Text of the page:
Movie review: ‘Dina’ makes bold statement about romance
Autism meets “The Joy of Sex” in the award-winning documentary “Dina.” Yes, you read that right, and it’s about time the two came together in a serious — yet often funny — way. For that, we have Antonio Santini and Dan Sickles to thank. With cameras in tow, the two filmmakers immerse us in the inspiring life of Dina Buno, a 48-year-old woman with Asperger’s, as she allows herself a third attempt at happiness.
Considering her first two tries ended in death and attempted murder, Dina really has nowhere to go but up with her new beau, Scott Levin, a naive, slightly younger man who’s a bit behind her on the autistic spectrum. We meet the couple in the waning days before their nuptials in Philadelphia. Given that Dina has been married before, she’s relaxed and well aware of what a partnership entails, including sex. But not Scott. He’s what you’d call petrified over what the wedding night might unveil.
Here’s where Alex Comfort’s 1972 sex manual comes into view. It’s a present Dina gives to Scott during a weekend trip to the Jersey Shore. Where Dina is eager to discuss the book’s contents while they sit on a bench overlooking the ocean, Scott becomes a bit sheepish and starts to squirm. And so do you — but for vastly different reasons. You want to laugh at Scott’s virginity “problem,” but you feel guilty doing so. And you ask yourself why? Is it because he’s afflicted with autism?
Of course it is, and that’s the very stigma the filmmakers are out to remove in making a bold statement about how people with autism are no different than so-called “normal” folks. So, it’s OK to laugh, just as it’s all right to wonder if Dina and Scott are really suited for each other.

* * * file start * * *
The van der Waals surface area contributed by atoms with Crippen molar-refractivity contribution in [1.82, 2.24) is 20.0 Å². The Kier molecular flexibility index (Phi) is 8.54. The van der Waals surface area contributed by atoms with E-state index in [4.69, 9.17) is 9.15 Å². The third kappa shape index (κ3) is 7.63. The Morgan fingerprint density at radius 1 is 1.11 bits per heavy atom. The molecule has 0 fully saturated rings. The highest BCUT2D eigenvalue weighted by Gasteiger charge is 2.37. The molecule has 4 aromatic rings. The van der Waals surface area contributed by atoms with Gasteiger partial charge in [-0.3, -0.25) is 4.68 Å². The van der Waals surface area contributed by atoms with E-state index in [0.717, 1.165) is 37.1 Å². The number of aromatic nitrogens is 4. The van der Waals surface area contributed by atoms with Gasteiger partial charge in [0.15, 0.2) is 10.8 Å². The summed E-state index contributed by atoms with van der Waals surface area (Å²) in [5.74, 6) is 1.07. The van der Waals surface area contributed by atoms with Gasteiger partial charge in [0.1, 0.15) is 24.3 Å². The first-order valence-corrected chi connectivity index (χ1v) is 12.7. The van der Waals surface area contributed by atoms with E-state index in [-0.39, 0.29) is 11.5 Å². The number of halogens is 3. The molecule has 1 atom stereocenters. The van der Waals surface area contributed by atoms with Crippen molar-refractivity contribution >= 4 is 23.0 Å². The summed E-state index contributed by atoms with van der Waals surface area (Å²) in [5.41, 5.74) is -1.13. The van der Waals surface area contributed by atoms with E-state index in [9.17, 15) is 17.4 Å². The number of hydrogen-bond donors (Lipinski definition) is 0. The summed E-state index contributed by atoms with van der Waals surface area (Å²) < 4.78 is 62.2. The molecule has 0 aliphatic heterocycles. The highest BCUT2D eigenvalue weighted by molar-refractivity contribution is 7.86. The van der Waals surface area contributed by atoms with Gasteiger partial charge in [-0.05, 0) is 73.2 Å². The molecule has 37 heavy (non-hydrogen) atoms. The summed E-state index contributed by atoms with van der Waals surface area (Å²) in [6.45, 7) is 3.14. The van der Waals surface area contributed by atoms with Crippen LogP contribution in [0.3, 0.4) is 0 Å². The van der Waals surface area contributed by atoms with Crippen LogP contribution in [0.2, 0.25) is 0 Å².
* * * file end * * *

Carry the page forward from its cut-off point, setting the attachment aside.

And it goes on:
You see, Dina craves passion and intimacy, two things that scare the bejesus out of Scott, who must regularly be coaxed to cuddle or kiss on the lips, much to Dina’s frustration. What Scott does do right is in meeting Dina’s two most sought after traits — honesty and respect. Yet, we rarely see any sparks, at least the kind you’d expect to see in a film that describes itself as a romantic comedy. Truth be told, they’re rather dull together, which makes Dina’s time spent with her feisty mother a constant source of enjoyment. Both can talk up a storm, and the love between them is electric, causing you to wish Dina and Scott could be the same.
But you can’t fault the movie — winner of the Grand Jury Prize at January’s Sundance Film Festival — for its high degree of intimacy. The access Santini and Sickles, a long-time family friend, gain is astounding. But it often feels too manipulated, as is the case every time we see Dina and Scott retiring to their bed in Dina’s tiny, store-top apartment. Is this really how they would act if the cameras weren’t there? It’s the same when we watch both of them dressing, or even more suspiciously, when the camera invades their sex-themed honeymoon suite in the Poconos. And, is it just a coincidence that Dina is a huge fan of (faux) reality shows like “Keeping Up With The Kardashians”?
Such lapses diminish the movie’s genuineness, but they don’t detract from the message, which is: That romance, no matter what your mental capacity might be, is something beautiful. It’s also a necessity for a woman like Dina, who has every reason to be mad at the world, yet soldiers on fueled by the unwavering belief that love conquers all.
A documentary by Antonio Santini and Dan Sickles featuring Dina Buno and Scott Levin.